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Benjamin Mubiru

posted March 4, 2012 at 1:08 am

Though God is all merciful, all powerful and all forgiving, God is also holy, righteous and just.

Isaiah 5:16
But the LORD Almighty is exalted by his justice. The holiness of God is displayed by his righteousness. (NLT)
Sin and Holiness are Incompatible

Sin entered the world through one man’s disobedience – Adam, and now all of us are born into this “sin nature.”
Romans 5:12
When Adam sinned, sin entered the entire human race. Adam’s sin brought death, so death spread to everyone, for everyone sinned. (NLT)
Romans 3:23
For all have sinned; all fall short of God’s glorious standard. (NLT)
Sin Separates Us from God

Isaiah 35:8
And a highway will be there; it will be called the Way of Holiness. The unclean will not journey on it; it will be for those who walk in that Way; wicked fools will not go about on it. (NIV)
Isaiah 59:2
But your iniquities have separated you from your God; your sins have hidden his face from you, so that he will not hear. (NIV)
Sin’s Punishment is Eternal Death

God’s holiness and justice demand that sin and rebellion be punished. The only penalty or payment for sin is eternal death.
Romans 6:23
For the wages of sin is death, but the free gift of God is eternal life through Christ Jesus our Lord. (NASB)
Romans 5:21
So just as sin ruled over all people and brought them to death, now God’s wonderful kindness rules instead, giving us right standing with God and resulting in eternal life through Jesus Christ our Lord. (NLT)
Atoning Sacrifice

Our death is not sufficient to atone for sin because atonement requires a perfect, spotless sacrifice, offered in just the right way. Jesus, the one perfect God-man, came to offer the pure, complete and everlasting sacrifice to remove, atone, and make eternal payment for our sin.
1 Peter 1:18-19
For you know that God paid a ransom to save you from the empty life you inherited from your ancestors. And the ransom he paid was not mere gold or silver. He paid for you with the precious lifeblood of Christ, the sinless, spotless Lamb of God. (NLT)
Hebrews 2:14-17
Since the children have flesh and blood, he too shared in their humanity so that by his death he might destroy him who holds the power of death—that is, the devil, and free those who all their lives were held in slavery by their fear of death. For surely it is not angels he helps, but Abraham’s descendants. For this reason he had to be made like his brothers in every way, in order that he might become a merciful and faithful high priest in service to God, and that he might make atonement for the sins of the people. (NIV)
Only Through Jesus Christ

Only through Jesus Christ can our sins be forgiven, thus restoring our relationship with God and removing the separation caused by sin.
2 Corinthians 5:21
God made him who had no sin to be sin for us, so that in him we might become the righteousness of God. (NIV)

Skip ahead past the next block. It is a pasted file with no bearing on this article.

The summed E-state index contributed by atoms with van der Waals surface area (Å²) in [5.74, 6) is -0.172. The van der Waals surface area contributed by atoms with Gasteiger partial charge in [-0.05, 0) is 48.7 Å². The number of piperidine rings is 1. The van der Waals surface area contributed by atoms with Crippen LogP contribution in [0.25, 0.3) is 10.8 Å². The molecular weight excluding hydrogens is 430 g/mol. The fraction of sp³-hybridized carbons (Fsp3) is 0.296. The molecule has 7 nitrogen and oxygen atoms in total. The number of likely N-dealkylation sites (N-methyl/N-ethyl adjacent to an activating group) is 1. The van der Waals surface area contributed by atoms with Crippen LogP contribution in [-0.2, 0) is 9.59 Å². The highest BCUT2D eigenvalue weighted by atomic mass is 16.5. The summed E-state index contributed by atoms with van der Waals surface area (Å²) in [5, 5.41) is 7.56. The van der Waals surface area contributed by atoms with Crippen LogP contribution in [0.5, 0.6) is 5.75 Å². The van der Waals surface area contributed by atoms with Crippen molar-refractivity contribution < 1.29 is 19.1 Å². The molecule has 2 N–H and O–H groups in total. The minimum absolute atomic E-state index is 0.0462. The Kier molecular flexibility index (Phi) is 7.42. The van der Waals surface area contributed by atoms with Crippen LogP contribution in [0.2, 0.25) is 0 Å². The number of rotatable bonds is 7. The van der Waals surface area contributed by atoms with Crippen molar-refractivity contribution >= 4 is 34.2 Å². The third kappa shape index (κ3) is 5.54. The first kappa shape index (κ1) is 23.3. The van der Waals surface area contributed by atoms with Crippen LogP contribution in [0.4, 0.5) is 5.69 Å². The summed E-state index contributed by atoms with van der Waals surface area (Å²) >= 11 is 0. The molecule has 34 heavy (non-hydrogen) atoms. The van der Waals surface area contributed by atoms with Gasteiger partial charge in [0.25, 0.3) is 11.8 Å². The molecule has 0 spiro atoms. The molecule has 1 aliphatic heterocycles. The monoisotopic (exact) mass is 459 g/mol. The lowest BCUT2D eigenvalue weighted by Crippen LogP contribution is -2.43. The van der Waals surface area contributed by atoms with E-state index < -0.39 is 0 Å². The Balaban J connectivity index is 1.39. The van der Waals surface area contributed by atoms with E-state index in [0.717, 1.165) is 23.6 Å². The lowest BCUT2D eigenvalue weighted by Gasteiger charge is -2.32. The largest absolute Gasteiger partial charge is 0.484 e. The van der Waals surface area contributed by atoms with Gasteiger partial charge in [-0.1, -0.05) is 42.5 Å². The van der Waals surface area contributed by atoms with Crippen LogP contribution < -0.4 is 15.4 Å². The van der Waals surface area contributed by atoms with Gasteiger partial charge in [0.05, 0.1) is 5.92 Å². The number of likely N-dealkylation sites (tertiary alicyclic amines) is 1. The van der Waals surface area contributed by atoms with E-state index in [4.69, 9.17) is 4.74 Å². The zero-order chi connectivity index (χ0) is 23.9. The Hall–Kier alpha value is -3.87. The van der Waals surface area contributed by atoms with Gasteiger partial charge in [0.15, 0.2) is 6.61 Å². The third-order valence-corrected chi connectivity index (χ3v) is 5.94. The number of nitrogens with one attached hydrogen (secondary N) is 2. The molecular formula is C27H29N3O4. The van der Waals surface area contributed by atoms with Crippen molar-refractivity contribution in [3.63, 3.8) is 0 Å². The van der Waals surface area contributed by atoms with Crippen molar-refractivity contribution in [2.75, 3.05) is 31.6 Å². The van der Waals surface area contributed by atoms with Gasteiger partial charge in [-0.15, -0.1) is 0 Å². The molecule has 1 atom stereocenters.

1 Corinthians 1:30
It is because of him that you are in Christ Jesus, who has become for us wisdom from God—that is, our righteousness, holiness and redemption. (NIV)
The Messiah – Savior

The suffering and the glory of the coming Messiah was foretold in Isaiah chapters 52 and 53. God’s people in the Old Testament looked forward to the Messiah that would save them from their sin. Though he did not come in the form they expected, still their faith looking forward to his salvation saved them. Our faith, looking backward to his act of salvation, saves us. When we accept Jesus’ payment for our sin, his perfect sacrifice washes away our sin and restores our right standing with God. God’s mercy and grace provided a way for our salvation.
Romans 5:10
For since we were restored to friendship with God by the death of his Son while we were still his enemies, we will certainly be delivered from eternal punishment by his life. (NLT)
In Summary, when we are “in Christ Jesus” we are covered by his blood through his sacrificial death, our sins are paid for, and we no longer have to die an eternal death. We receive eternal life though Jesus Christ. And this is why Jesus had to die.

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posted March 3, 2012 at 10:33 pm

In the old testament you had to sacrafice a goat on a brunt offering to be forgiven of your sins. When Jesus died his blood covers the sins of the people who believe and ask him for forgiveness. The bible clearly states yeah shall not be saved but by the blood of Jesus Christ. Who knows entirley the reasons, I believe some of the reasons was that God wanted to make the devil think that he had won the battle. The bible also says the half has not yet been told.
One more thing for thought. At one time the devil was second in command until he tried to defeat his creator “God”. A big big mistake, God kicked the devil out of heaven, and 1/3 of the heavenly host. This could be a trial for us, so God won’t have to go through that again. He “God” will illiminate the people that someday would go against him. I believe he knows already in advance. Your thoughts on this? “God is Great Amen”